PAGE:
During the last renovation of the church, completed in 1992, the Madonna statue was removed from the niche and repainted. Those who saw it up close have confirmed it. The crown was not separate, it was part of the statue. When it was repainted during the renovation the crown and other gold areas on the statue were newly gold leafed.
When the statue was removed from its niche to be refurbished several three dimensional heart-shaped gold boxes made of brass, containing prayers and petitions, were found under the pedestal. The oldest among them had seven petitions. One petition, signed by Father Sorin and dated 1876, was a heart made of paper like a small valentine with a picture of the founder. A second one, dated 1878, was from a Sister, signed M.P.B., asking for a happy death. Another, dated 1885, included prayers for someone's mother.
Duly noted, they were returned to the niche with the renovated statue, along with several new petitions; there to reside for perhaps another one hundred years. With the disparity in the dates, speculation naturally followed. Where were they before they were moved there in 1889? Could they have once been in the octagonal tower niche of Father Sorin's original 1878 Grotto?
Petitions were also found in hymnals, and under the carpeting of the church near the altar when it was removed during renovation. A slip of paper with what was thought to be the names of early craftsmen who had worked on the church, was also found. This is not an uncommon practice among tradesmen. Even today, masons have been known to write their names on a piece of paper and drop it, like a time capsule, into the opening of a cement block or behind a brick.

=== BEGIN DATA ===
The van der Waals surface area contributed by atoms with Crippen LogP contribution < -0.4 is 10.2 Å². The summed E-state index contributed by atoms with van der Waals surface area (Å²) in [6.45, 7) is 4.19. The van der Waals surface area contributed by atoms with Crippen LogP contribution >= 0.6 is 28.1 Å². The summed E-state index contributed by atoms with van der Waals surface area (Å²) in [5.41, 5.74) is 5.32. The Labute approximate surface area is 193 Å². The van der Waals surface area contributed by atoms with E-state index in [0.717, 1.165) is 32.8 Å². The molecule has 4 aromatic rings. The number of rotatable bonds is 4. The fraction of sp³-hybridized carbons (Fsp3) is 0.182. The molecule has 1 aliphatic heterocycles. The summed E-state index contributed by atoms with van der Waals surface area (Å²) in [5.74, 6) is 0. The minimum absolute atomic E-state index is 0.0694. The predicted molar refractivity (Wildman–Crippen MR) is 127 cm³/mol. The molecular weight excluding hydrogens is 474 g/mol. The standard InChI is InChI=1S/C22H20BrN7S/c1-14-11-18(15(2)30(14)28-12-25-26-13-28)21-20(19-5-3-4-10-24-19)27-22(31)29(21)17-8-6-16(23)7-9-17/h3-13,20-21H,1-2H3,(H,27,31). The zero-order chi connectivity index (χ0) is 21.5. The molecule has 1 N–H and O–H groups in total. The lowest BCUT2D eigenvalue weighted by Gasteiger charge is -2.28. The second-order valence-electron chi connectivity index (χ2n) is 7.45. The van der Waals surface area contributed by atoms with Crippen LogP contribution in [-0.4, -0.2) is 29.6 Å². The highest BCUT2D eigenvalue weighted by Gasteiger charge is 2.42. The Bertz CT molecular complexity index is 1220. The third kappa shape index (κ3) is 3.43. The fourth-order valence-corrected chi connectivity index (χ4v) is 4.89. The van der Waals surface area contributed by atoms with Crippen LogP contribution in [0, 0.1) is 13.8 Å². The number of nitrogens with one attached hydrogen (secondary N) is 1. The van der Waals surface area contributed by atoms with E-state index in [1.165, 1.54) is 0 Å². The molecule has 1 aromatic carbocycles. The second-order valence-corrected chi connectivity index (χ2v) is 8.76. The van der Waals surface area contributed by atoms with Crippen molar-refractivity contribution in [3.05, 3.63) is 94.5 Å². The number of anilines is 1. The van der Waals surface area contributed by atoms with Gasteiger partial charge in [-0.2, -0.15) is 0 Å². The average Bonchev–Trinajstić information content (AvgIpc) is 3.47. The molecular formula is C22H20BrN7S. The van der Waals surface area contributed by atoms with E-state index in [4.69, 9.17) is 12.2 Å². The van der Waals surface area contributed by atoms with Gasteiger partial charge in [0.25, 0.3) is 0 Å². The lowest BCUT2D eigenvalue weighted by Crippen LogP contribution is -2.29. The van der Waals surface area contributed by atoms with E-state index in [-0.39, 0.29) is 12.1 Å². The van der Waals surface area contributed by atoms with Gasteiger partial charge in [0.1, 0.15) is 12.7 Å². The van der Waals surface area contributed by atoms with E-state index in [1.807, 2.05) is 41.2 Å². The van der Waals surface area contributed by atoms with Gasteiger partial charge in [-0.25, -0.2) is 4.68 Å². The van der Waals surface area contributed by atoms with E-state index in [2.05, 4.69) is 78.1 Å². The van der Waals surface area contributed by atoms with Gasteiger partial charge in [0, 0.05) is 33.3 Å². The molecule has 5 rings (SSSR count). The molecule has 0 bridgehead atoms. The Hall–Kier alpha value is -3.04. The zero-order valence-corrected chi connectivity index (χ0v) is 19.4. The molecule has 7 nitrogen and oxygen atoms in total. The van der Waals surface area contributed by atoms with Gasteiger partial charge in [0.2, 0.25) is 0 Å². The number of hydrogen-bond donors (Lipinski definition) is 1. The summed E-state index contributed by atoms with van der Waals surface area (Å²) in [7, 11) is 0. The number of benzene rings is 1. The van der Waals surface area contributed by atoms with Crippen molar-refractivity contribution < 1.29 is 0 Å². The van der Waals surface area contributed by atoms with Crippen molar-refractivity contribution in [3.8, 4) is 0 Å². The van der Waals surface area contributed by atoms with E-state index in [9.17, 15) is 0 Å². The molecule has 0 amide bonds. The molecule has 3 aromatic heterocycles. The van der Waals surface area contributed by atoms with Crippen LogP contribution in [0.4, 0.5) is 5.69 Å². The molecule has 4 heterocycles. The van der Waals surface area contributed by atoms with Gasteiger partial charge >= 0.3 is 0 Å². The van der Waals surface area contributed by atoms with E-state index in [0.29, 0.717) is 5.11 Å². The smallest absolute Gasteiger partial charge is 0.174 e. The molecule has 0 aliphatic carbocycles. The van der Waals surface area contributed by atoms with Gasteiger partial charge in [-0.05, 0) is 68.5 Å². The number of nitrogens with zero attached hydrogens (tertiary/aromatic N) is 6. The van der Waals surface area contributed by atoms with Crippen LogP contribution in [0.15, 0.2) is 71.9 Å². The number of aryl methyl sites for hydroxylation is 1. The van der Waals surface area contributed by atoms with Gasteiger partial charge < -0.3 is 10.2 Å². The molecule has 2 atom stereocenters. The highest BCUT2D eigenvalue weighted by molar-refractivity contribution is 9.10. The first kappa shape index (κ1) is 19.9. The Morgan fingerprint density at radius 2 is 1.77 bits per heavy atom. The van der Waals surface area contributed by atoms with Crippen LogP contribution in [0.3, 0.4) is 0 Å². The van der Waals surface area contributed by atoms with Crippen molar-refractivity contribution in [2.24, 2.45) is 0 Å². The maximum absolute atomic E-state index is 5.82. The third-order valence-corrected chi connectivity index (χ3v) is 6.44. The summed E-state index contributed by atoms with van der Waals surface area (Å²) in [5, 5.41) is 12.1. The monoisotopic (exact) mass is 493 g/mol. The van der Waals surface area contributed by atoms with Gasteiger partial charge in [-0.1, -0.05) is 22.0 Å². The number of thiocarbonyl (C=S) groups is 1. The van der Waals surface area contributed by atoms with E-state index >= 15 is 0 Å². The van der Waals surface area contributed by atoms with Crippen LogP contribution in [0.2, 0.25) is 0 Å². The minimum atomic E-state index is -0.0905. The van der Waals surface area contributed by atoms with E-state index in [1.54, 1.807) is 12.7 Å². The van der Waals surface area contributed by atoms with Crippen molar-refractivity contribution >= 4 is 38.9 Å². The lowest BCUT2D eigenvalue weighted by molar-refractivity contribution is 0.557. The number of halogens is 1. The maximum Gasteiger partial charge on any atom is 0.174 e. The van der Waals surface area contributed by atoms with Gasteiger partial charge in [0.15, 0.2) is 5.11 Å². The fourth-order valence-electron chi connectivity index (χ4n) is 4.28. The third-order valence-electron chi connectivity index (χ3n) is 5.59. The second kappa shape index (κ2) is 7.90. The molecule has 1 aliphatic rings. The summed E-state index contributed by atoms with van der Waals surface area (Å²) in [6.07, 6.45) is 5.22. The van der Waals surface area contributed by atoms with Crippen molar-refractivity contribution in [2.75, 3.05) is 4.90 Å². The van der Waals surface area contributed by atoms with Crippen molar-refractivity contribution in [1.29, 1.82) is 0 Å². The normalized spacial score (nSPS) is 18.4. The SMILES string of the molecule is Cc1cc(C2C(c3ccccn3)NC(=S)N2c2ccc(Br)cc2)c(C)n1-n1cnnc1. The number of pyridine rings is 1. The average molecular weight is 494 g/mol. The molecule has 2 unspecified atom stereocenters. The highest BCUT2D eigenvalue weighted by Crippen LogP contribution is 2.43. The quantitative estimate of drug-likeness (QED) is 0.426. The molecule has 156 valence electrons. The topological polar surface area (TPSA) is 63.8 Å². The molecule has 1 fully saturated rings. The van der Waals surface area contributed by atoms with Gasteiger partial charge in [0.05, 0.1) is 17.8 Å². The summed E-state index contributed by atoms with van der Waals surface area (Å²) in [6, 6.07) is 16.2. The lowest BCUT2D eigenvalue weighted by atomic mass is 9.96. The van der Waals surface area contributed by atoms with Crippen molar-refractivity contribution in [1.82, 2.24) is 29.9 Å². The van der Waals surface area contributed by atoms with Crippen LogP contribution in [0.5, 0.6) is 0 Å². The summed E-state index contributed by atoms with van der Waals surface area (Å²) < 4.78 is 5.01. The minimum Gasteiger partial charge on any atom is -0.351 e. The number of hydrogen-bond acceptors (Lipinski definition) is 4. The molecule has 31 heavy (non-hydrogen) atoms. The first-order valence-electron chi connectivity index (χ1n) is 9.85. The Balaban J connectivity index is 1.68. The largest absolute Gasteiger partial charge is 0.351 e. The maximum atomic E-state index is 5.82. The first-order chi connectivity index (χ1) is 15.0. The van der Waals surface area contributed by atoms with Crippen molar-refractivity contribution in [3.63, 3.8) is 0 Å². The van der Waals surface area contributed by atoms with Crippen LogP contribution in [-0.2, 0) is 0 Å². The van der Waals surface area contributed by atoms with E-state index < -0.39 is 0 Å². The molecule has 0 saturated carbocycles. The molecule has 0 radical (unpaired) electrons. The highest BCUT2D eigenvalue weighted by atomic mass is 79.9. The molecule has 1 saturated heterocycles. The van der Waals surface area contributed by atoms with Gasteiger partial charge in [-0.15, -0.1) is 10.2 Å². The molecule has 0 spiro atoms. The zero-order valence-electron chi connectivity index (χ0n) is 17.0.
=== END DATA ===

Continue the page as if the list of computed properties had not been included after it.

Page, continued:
It is practically certain that at the time of the robbery in 1886 the Eugenie crown was safe. It was hidden away after the robbery to be returned later. Probably no one at the time suspected that it would take almost another three years before the chapel interiors were completed. Perhaps, when the time came to replace it, no one remembered where the crown had been hidden or what had happened to it. The statue it was on had been removed from the church three years before, so there was no reason to look for it. Thus, a new Madonna statue was ordered for the new Lady Chapel.
Since the Empress Eugenie crown has never been found, and there is no other crown like it anywhere in the church or on the campus, regrettably, "The Forgotten Crown" story seems to be the only plausible explanation for its disappearance. It has been thoroughly researched and nothing has been found to contradict it being a true story.
A similar little known incident, filed away in the same Sacred Heart Church folder in the University Archives, adds further credence to the story. This incident was reported in an article published in the 1933 South Bend News Times :
A six-foot hand-wrought bronze crucifix, the gift of Napoleon III of France to the University of Notre Dame was "discovered" Saturday by workmen preparing scaffolding for the renovation of the Gregori frescoes in Sacred Heart church.
Someone in the dim past, evidently confronted with the need for an altar crucifix for the apsidal chapel, entered upon the west side of the adoration chapel, and placed the crucifix behind the altar. There it stood, no one knows how many years, with only the plain top of the cross showing above the back of the altar. The exquisite design of the carved base could not be seen. No one remembers when the cross was first "missed." It's "disappearance" is paradoxical in that hundreds of people saw it during the years it was lost.(108)
The last line of the above newspaper story could have been written about the Empress Eugenie crown. Its disappearance was also paradoxical. Many people also saw it and handled it during the years it was lost. Fortunately, in the case of Napoleon's crucifix, it was more happily concluded. It is now displayed in the Laetare Chapel in the Basilica of the Sacred Heart.